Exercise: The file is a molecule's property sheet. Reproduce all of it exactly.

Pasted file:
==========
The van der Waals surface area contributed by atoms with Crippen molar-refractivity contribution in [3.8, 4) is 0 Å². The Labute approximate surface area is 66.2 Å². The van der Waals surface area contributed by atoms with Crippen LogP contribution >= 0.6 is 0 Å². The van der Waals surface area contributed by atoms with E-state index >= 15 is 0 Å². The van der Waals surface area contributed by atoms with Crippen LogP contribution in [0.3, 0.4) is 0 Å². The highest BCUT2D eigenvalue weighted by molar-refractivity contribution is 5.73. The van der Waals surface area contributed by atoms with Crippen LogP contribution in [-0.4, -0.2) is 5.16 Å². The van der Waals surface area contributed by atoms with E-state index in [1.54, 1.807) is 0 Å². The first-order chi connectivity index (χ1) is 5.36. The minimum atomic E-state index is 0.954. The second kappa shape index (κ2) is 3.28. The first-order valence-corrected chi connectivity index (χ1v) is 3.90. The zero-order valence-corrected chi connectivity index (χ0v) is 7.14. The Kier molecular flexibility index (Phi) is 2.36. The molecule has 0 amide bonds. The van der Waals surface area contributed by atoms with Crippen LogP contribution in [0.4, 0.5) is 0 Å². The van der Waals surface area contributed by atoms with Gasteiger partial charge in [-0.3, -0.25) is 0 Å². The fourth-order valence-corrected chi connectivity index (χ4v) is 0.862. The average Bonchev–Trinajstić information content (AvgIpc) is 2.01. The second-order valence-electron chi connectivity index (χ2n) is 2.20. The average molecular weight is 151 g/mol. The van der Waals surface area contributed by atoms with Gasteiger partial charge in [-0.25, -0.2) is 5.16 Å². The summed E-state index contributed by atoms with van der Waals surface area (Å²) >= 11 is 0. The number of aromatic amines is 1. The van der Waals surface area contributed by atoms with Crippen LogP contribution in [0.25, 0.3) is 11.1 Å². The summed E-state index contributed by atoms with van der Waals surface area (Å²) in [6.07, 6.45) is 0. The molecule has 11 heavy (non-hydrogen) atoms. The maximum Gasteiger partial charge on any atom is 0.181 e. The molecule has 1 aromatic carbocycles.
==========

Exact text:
The van der Waals surface area contributed by atoms with Crippen molar-refractivity contribution in [3.8, 4) is 0 Å². The Labute approximate surface area is 66.2 Å². The van der Waals surface area contributed by atoms with Crippen LogP contribution >= 0.6 is 0 Å². The van der Waals surface area contributed by atoms with E-state index >= 15 is 0 Å². The van der Waals surface area contributed by atoms with Crippen LogP contribution in [0.3, 0.4) is 0 Å². The highest BCUT2D eigenvalue weighted by molar-refractivity contribution is 5.73. The van der Waals surface area contributed by atoms with Crippen LogP contribution in [-0.4, -0.2) is 5.16 Å². The van der Waals surface area contributed by atoms with E-state index in [1.54, 1.807) is 0 Å². The first-order chi connectivity index (χ1) is 5.36. The minimum atomic E-state index is 0.954. The second kappa shape index (κ2) is 3.28. The first-order valence-corrected chi connectivity index (χ1v) is 3.90. The zero-order valence-corrected chi connectivity index (χ0v) is 7.14. The Kier molecular flexibility index (Phi) is 2.36. The molecule has 0 amide bonds. The van der Waals surface area contributed by atoms with Crippen LogP contribution in [0.4, 0.5) is 0 Å². The van der Waals surface area contributed by atoms with Gasteiger partial charge in [-0.3, -0.25) is 0 Å². The fourth-order valence-corrected chi connectivity index (χ4v) is 0.862. The average Bonchev–Trinajstić information content (AvgIpc) is 2.01. The second-order valence-electron chi connectivity index (χ2n) is 2.20. The average molecular weight is 151 g/mol. The van der Waals surface area contributed by atoms with Gasteiger partial charge in [-0.25, -0.2) is 5.16 Å². The summed E-state index contributed by atoms with van der Waals surface area (Å²) >= 11 is 0. The number of aromatic amines is 1. The van der Waals surface area contributed by atoms with Crippen LogP contribution in [0.25, 0.3) is 11.1 Å². The summed E-state index contributed by atoms with van der Waals surface area (Å²) in [6.07, 6.45) is 0. The molecule has 11 heavy (non-hydrogen) atoms. The maximum Gasteiger partial charge on any atom is 0.181 e. The molecule has 1 aromatic carbocycles.